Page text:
Anti-lock braking systems (ABS) have been around since the 80-90s but only recently have they been universally embraced. There’s an innate suspicion among motorcyclists of anything that might appear to undermine our hard-won skills and lessen our input, and this makes us slow adopters of innovation – especially compared to our contemporaries on four wheels.
What Is It?
|Anti-Lock Braking System (ABS) – The clever tech that stops your wheels locking up|
While ABS has been a welcome standard on cars for decades, it’s only now becoming accepted as a standard fitment on bikes, along with a host of rider aids to make a purist blanch while simultaneously keeping him out of the ditch.
ABS exists simply to prevent the wheels locking up under braking, and to avoid the consequent loss of control caused by rubber no longer gripping tarmac – such as when you grab too much lever or stamp too hard on the pedal, or on uneven, damp or loose surfaces. In emergency situations, where your braking touch and finesse might have deserted you, ABS will hopefully help in pulling a bike up safely in a short distance.
After all, it has less to do with how quickly you can stop and more to do with the distance you can come to a halt in. Furthermore, if the front wheel isn’t locked up and sliding, it can still be used to steer clear of disaster. Its advocates also point to the contribution ABS can make to lateral stability, thereby controlling dive.
BMW were the first to bring ABS to the motorcycling public with the K100 in 1988. Offered as an optional extra the system, created in conjunction with FAG Kugelfischer, added an additional 11kg to the bike. Yamaha followed BMW’s lead with the 1991 FJ1200A and Honda offered an ABS option for the ST1100 in 1992.
How It Works?
BMW’s first ABS 1 system uses magnetic field sensors front and rear to measure the rate of rotation of a serrated disc bolted to each wheel hub. The system becomes active just as the bike gets above standstill, the ABS measuring wheel rotation speed. If the ABS electronic control unit (ECU) system senses that one wheel is turning slower than the other, it knows that wheel is being braked, or being braked harder than the other, and a lock-up may be imminent.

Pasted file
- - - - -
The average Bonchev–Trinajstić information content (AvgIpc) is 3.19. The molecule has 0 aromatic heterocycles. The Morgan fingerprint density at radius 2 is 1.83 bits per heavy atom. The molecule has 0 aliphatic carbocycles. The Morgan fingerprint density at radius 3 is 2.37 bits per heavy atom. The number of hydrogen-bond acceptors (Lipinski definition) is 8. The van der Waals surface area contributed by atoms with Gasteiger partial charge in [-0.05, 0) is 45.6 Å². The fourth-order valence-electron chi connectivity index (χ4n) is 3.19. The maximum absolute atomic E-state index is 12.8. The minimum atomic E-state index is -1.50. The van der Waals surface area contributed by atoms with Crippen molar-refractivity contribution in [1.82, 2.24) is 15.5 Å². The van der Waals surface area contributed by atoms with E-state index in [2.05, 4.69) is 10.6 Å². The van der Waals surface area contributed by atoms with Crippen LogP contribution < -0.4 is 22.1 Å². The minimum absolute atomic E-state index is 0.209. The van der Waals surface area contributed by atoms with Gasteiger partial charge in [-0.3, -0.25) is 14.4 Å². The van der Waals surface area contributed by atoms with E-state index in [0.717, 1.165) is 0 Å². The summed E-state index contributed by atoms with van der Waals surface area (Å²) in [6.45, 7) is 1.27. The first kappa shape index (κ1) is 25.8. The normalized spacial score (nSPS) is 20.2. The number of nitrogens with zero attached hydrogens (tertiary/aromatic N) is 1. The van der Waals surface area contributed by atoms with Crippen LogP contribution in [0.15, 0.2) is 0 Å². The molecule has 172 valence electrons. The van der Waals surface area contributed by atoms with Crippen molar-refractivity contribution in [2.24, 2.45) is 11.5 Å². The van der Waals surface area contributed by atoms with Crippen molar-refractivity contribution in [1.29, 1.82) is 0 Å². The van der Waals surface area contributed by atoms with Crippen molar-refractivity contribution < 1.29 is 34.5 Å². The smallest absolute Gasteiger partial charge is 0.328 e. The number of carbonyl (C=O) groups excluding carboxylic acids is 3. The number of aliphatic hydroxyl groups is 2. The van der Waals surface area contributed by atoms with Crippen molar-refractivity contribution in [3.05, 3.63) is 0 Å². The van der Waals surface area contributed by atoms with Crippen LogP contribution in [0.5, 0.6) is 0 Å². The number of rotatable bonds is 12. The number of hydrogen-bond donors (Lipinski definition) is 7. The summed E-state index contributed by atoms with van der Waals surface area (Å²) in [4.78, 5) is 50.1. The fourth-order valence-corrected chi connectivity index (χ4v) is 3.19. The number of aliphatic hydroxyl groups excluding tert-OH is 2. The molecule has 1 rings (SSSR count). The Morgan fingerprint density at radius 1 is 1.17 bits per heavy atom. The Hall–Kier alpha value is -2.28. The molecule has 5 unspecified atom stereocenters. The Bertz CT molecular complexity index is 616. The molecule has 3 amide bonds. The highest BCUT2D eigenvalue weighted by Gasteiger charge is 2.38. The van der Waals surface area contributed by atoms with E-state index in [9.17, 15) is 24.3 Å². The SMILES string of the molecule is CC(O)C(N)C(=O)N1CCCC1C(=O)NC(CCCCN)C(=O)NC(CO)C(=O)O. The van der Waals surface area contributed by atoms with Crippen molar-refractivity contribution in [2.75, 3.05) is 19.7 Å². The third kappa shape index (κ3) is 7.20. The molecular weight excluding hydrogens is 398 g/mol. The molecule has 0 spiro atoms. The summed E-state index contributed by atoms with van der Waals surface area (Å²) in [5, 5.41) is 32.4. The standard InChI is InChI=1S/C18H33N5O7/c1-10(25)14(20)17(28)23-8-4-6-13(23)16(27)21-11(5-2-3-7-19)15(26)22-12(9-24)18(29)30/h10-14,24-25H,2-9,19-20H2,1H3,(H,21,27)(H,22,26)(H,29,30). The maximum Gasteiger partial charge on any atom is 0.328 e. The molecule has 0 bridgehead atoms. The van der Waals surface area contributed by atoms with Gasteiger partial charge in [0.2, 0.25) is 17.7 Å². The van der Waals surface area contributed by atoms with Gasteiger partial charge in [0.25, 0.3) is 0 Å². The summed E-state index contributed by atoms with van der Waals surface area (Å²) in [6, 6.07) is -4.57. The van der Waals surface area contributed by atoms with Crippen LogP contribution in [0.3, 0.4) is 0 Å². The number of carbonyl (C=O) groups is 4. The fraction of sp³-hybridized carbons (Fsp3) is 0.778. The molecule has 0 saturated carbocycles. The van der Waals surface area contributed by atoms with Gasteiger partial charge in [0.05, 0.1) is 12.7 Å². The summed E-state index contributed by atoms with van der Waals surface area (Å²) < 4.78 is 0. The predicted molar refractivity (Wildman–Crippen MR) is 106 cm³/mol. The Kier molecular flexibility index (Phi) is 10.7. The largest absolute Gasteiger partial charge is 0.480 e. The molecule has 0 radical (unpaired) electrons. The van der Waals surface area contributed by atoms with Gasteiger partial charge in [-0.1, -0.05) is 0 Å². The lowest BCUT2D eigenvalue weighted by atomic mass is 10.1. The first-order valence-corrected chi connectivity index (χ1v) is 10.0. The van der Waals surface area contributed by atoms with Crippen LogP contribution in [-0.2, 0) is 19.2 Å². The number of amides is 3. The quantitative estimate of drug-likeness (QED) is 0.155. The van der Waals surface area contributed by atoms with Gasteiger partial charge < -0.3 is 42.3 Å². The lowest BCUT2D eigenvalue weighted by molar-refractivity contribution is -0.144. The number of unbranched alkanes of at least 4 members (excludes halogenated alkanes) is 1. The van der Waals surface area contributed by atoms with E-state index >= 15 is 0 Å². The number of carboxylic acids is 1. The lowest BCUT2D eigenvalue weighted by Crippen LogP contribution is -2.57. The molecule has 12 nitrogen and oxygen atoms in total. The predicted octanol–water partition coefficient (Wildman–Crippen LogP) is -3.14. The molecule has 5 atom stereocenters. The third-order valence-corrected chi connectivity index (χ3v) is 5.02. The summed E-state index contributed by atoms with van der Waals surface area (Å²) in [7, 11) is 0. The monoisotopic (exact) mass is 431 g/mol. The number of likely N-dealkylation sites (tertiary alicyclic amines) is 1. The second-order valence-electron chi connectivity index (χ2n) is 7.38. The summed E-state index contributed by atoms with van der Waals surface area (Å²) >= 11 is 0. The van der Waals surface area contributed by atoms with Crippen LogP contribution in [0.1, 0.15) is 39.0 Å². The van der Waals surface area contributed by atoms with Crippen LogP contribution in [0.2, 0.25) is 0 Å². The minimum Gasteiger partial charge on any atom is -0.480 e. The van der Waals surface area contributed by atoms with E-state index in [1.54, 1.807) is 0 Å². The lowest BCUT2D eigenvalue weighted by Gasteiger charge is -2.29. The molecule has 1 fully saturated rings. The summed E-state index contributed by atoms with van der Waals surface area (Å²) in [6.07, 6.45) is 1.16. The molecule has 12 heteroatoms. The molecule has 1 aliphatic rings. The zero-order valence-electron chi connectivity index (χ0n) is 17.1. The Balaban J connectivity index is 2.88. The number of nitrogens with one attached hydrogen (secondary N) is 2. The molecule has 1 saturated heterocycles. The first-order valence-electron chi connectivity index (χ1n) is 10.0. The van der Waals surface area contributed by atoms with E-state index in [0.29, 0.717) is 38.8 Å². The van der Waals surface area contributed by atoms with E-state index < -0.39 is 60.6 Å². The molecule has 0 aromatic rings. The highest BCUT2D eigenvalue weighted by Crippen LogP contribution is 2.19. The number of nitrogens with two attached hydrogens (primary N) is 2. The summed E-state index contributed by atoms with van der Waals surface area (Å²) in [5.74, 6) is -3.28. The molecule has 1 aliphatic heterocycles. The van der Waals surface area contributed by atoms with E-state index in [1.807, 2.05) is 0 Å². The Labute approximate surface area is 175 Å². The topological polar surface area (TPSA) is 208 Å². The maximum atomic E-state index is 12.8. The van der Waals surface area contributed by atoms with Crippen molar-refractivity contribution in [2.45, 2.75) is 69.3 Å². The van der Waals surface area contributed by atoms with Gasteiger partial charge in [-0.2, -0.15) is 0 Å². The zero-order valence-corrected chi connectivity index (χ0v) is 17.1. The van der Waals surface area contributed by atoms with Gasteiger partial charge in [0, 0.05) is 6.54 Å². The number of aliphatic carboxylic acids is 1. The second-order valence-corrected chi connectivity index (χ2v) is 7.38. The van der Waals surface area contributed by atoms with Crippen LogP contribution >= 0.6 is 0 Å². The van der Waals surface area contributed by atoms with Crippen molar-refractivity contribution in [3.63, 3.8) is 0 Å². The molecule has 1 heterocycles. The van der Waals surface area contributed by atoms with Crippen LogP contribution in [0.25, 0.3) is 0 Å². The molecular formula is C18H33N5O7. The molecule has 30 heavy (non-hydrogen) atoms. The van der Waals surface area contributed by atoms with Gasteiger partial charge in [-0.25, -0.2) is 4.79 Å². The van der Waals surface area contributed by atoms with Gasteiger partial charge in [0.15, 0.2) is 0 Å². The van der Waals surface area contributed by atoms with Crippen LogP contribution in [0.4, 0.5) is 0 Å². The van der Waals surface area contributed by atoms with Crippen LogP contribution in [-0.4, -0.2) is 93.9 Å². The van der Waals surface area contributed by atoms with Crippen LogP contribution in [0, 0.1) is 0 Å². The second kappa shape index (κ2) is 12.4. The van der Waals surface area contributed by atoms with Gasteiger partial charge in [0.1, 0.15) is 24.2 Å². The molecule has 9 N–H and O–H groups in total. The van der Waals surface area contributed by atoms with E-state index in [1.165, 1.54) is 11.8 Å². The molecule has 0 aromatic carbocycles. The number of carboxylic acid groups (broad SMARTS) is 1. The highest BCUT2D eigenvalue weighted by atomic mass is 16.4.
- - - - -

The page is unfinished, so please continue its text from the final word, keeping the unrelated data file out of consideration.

When the differential between the rotational speeds exceeds a pre-determined amount, typically around 30 per cent, the ABS system acts. A main controller containing an electronically operated plunger relief valve is connected in line with the front and rear wheel hydraulic brake circuits. When a wheel’s rotation is significantly slowed by applied brake pressure, the ECU directs the plunger in the controller to move, diverting pressurised brake fluid from the main hydraulic circuit into the space created by the retreating plunger. This in turn reduces the amount of pressure pushing on the caliper pistons and the grip of the pads on the discs.
In BMW’s ABS 1 the controller’s plunger valve opens and closes around seven times a second, a process called ‘modulating’ which leads to the controllers often being referred to as modulators. The wheel that is turning slowest is repeatedly spared the brake caliper’s grasp and is free to rotate. The ABS continues to operate in use until the locking wheel’s rotational speed is close enough to that of the other one.
BMW quickly refined its anti-lock braking offering with the introduction of ABS II in 1993. This new edition took advantage of developments in digital electronics to make a smarter and more refined ABS ECU interacting with a more sophisticated ABS plunger system. In the five years between the two systems, BMW had got its weight down to 5.96kg (13.14lb) against ABS I’s 11.1kg (24.5lb) mass.
ABS was slow to arrive on sportsbikes, only really starting to be deployed after the end of the Practical Sportbikes era. That’s because the technology was insufficiently evolved to deal with the relentless extreme braking and acceleration forces that caused the chassis to dip and lift far more than something heavier and more stable.
Today all flagship sportsbikes have it, made possible by technological advances with clever hydraulic valves taking over from crude plungers and pressure sensors controlling the distribution of hydraulic forces to the brakes. Legislation has caught up with braking too, and all new bikes over 125cc sold in the EU must now be fitted with ABS.
The old prejudices about ABS probably still apply to Practical Sportbike era bikes in that where it is found it tends to be crude and even intrusive. Yet today’s systems evolved out of those early efforts to become almost unrecognisable. Should you happen to encounter modern ABS and still find it not to your taste, then many systems have switchable presets to suit the rider. Or failing that, you could just switch it off…